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Annals of Cycling – 47

March 20, 2012

An occasional update on items from the Velo-city.




A problem we’d like to have – like Copenhagen.  In the last of her series in the The Sun, Kelly Sinoski looks at the future of cycling in Vancouver.

The popularity of cycling in Europe is no surprise. In countries like  Denmark, the Netherlands, Sweden and parts of Germany, 30 to 40 per cent of  urban trips are made by bicycle.

Compare that with Canada and Metro Vancouver, where only two per cent of all  trips are made by bike. …

Gordon Price, director of Simon Fraser’s City Program, said Vancouver is  never likely reach the same scale of cycling numbers as Europe* but problems of  gridlock — and associated issues like rising tensions and road rage — can happen  anywhere a lot of people sharing the same space, whether they’re in a car, on  foot or pedalling a bicycle.

* A clarification: we’re not likely to reach European numbers in the car-dependent-designed post-war suburbs, at least until they’re rebuilt.  But within the central area, depending on factors like the price of driving and scale of infrastructure … well, why not?




Copenhagen, apparently – and Brian Merchant explains why in Treehugger:

Nobody really wanted the bikes, it turns out, because everyone that wanted one already had one. Or had access to one, through the city’s bike-share system. No bike thief could make any serious money selling bikes. Besides, income equality was much greater in Denmark, and the have-nots were not nearly as destitute or desperate as those in a city like New York. The incentive for organized bike-stealing was simply not there.

Sure, bikes got stolen, sometimes, said the Dane. But that was mostly the work of drunk kids or jerks.




Swedish auto maker Volvo has just announced what it says is a first: an external airbag on the front of the car designed to help protect pedestrians in the event of a collision.

Richard Campbell sees the possibility:

Similar measures should be taken to protect cyclists and pedestrians from impact. It is more efficient material and energy wise to put impact absorbing measures on stationary objects rather than mobile vehicles. It also makes sense, as in the case of exterior air bags on cars, it place impact absorption measures on motor vehicles instead of pedestrians and cyclists.

I suspect these ones are safer for cyclists although they seemed to be designed to protect vehicles from impact.  Even better, bollards, poles, benches, trees and other hazards should not be placed in the middle of sidewalks and paths.
Copenhagenize weighs in.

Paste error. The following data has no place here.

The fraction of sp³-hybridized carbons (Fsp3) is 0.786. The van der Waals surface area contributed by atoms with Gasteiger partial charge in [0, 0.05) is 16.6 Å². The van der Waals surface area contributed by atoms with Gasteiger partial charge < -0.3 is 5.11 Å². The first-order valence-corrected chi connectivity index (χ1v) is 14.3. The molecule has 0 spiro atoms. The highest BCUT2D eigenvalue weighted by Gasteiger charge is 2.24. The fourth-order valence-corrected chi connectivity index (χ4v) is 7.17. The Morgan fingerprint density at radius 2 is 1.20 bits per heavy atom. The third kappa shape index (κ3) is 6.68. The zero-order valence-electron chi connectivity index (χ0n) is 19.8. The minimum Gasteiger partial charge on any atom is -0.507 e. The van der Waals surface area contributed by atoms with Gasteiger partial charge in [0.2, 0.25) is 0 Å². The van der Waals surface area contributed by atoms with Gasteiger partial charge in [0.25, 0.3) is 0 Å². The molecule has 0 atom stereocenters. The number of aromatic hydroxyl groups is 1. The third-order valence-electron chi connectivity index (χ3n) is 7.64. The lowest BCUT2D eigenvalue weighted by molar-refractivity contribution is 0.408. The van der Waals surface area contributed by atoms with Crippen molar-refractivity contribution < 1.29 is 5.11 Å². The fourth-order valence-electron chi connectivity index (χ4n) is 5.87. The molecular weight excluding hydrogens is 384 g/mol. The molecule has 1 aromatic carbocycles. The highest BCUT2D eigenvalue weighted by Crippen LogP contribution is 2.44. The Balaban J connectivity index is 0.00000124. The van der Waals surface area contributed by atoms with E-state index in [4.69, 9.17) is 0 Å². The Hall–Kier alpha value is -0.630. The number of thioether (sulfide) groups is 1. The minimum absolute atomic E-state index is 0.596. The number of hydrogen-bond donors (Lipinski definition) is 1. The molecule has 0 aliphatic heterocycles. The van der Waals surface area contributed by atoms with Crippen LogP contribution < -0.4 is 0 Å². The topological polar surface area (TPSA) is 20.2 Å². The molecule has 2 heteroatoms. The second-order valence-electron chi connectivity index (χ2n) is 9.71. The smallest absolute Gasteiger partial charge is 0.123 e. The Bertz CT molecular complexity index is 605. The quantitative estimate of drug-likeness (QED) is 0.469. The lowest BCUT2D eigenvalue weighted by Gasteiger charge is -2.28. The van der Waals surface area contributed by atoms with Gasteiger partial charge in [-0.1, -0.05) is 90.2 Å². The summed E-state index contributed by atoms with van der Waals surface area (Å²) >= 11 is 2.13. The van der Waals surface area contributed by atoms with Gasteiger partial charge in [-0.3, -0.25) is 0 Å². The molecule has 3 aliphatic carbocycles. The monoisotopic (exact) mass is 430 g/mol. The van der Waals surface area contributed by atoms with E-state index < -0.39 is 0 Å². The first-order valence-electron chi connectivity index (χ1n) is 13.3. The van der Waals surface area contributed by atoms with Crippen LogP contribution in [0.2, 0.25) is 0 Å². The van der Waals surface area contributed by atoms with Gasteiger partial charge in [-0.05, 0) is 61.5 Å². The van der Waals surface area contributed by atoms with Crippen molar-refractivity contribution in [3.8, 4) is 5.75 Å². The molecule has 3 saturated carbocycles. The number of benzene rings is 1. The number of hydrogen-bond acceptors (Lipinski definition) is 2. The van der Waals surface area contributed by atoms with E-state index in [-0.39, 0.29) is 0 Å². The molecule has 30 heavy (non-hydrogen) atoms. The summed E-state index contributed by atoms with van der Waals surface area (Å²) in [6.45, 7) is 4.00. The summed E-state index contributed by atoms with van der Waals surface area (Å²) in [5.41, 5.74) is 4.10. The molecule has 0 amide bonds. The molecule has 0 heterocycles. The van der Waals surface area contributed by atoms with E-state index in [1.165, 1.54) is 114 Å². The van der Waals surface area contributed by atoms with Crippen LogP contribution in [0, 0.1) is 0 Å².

From the New York Times style magazine, T:
Bicycles are so entrenched in day-to-day life in the Netherlands and Denmark, the countries have official cycling embassies. It should therefore come as no surprise that Amsterdam and Copenhagen have each produced obsessives who, Tommy Ton-like, painstakingly catalog their city’s parade of two-wheel street style. Marc van Woudenberg, of Amsterdamize, and Mikael Colville-Andersen, of Copenhagen Cycle Chic, agree that their respective cycling cultures are far more alike than different. “It’s as normal as running water,” Van Woudenberg says. “We don’t fetishize it,” Colville-Andersen adds.
A wonderful slide show accompanies:
Plus a whole section on Urban Biking.
2 Comments leave one →
  1. Tessa permalink
    March 21, 2012 6:40 am

    Having recently visited Copenhagen, I was amazed at the number of bikes with no lock, or simply a small device that locked only the front tire, but didn’t attach it to anything. People parked their bikes on the street outside their apartment not locked to anything while they were home. It amazed me at the time, but reading this makes a lot of sense, and I never got the sense that bike theft was common. In fact, when wind would knock over people’s bikes, people would come by and pick them up again. Not bad, really.

  2. March 23, 2012 9:41 pm

    I would argue that some of the cycle chic attitude does fetishize, just in a different way. The pics that I’ve seen them touting as ‘the way to go’ are always of the stylish and beautiful and there’s a measure of disapproval from their most slavish acolytes if one dares to don something waterproof and functional.

    To toot my own horn somewhat, I’ve been asking why we don’t make car exteriors out of something soft and forgiving for a few years. Just make the hood and front quarter panels out of neoprene or something similar. No brainer IMO.

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